INFO ou INTOX °23 : Comment détecter les manipulations graphiques sur une photo Sur Internet, une image vous interroge, vous avez des doutes sur sa véracité : c'est un bon début. Mais prouver que cette image a été manipulée, c'est encore mieux. Dans cet épisode de Info ou Intox, nous présentons un outil en ligne gratuit qui permet de repérer les retouches dans une image. On les appelle les outils "Forensics" (forensiques en français). Ils permettent de mener l'enquête et d'analyser graphiquement si une photo a subi une modification avec un logiciel de retouche photo. Dans cette vidéo, ,notre journaliste Alexandre Capron montre comment utiliser un de ces outils que vous pourrez retrouver : en installant le plugin InViden vous rendant à cette adresse : Reveal Mklab ou Fotoforensics "Pour maîtriser cet outil, il faut s'entrainer !" Pour bien utiliser cet outil, il est nécessaire de voir plusieurs exemples. Pour revoir tous les épisodes de Info ou Intox, cliquez sur l'image ci-dessous :

La Cina e il cyberesercito di distrazione di massa Mancano 2 giorni al Wired Next Fest. Pubblicato Spesso ci si concentra nel comprendere in cosa consistano esattamente censura e controllo di massa. Un nuovo studio dell’università di Harvard torna a mettere sotto la lente il caso di studio più eclatante del pianeta, quello cinese. Cosa fanno? I dati sono stati raccolti da email trafugate dal dipartimento dedicato alla propaganda su internet del distretto di Zhanggong, nella provincia dello Jiangxi. Poi non rimane loro che mettersi i vestiti di astuti argomentatori da social, costruendo temi e discussioni in grado di spostare il fuoco verso lidi più graditi. Sono fatti provati e testimoniati che raccontano come, al di là della Grande Muraglia Digitale, il Golden Shield Project, il controllo dell’opinione pubblica – specialmente in una fase come quella attuale, fatta di una progressiva mutazione finanziaria ed economica del Paese e di inedite tensioni – continui a essere centrale. “Il controllo in Cina è enorme, più di quanto si pensi.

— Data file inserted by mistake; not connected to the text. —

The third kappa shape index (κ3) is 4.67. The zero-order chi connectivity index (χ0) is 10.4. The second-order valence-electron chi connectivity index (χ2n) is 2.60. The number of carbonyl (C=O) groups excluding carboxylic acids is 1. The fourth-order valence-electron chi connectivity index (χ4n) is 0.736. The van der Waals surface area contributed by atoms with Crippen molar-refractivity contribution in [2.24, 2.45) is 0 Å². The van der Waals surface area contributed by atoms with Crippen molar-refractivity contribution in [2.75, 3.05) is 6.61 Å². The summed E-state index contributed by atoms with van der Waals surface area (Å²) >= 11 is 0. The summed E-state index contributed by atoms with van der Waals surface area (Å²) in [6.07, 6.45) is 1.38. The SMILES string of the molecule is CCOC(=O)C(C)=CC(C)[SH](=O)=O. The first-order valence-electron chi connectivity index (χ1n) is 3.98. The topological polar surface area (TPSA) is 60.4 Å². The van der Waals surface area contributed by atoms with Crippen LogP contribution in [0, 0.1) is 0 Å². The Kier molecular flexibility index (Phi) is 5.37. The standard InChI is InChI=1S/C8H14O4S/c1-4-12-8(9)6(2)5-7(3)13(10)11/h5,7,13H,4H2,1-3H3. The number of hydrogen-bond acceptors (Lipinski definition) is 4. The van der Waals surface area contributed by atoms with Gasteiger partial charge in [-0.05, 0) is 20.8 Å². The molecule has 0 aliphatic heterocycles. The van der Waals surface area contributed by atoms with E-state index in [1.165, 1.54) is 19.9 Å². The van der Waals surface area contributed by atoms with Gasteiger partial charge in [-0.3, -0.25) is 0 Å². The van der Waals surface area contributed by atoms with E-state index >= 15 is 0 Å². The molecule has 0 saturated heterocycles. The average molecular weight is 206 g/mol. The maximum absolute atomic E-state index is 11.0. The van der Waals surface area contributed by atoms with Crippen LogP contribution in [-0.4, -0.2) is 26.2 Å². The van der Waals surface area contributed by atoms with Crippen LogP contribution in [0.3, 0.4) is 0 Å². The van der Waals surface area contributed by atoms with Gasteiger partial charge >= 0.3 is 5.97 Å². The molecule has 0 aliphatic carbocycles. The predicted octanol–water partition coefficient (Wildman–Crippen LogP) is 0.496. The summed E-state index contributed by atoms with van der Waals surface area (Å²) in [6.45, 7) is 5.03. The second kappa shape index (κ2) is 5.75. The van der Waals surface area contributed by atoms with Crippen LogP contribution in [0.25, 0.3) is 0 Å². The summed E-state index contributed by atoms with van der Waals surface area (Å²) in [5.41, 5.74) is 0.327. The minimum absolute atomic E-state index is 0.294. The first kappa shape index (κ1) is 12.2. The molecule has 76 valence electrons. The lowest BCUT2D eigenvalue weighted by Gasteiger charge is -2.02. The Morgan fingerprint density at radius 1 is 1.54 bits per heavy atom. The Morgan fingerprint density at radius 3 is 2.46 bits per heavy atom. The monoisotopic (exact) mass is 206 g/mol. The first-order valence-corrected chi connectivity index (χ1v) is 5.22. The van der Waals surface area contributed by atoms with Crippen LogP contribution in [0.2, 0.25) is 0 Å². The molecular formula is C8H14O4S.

That Uplifting Tweet You Just Shared? A Russian Troll Sent It Internet trolls don’t troll. Not the professionals at least. Professional trolls don’t go on social media to antagonize liberals or belittle conservatives. They are not narrow minded, drunk or angry. Professional trolls, on the other hand, are the tip of the spear in the new digital, ideological battleground. On August 22, 2019, @IamTyraJackson received almost 290,000 likes on Twitter for a single tweet. The purpose of the Tyra account, we believe, was not to spread heartwarming messages to Americans. We’ve spent the past two years studying online disinformation and building a deep understanding of Russia’s strategy, tactics, and impact. Professional trolls are good at their job. Disinformation operations aren’t typically fake news or outright lies. As good marketers, professional trolls manipulate our emotions subtly. This tweet didn’t seek to anger conservative Christians or to provoke Trump supporters. Accounts like @IamTyraJackson have continued @PoliteMelanie’s work. Volume 0%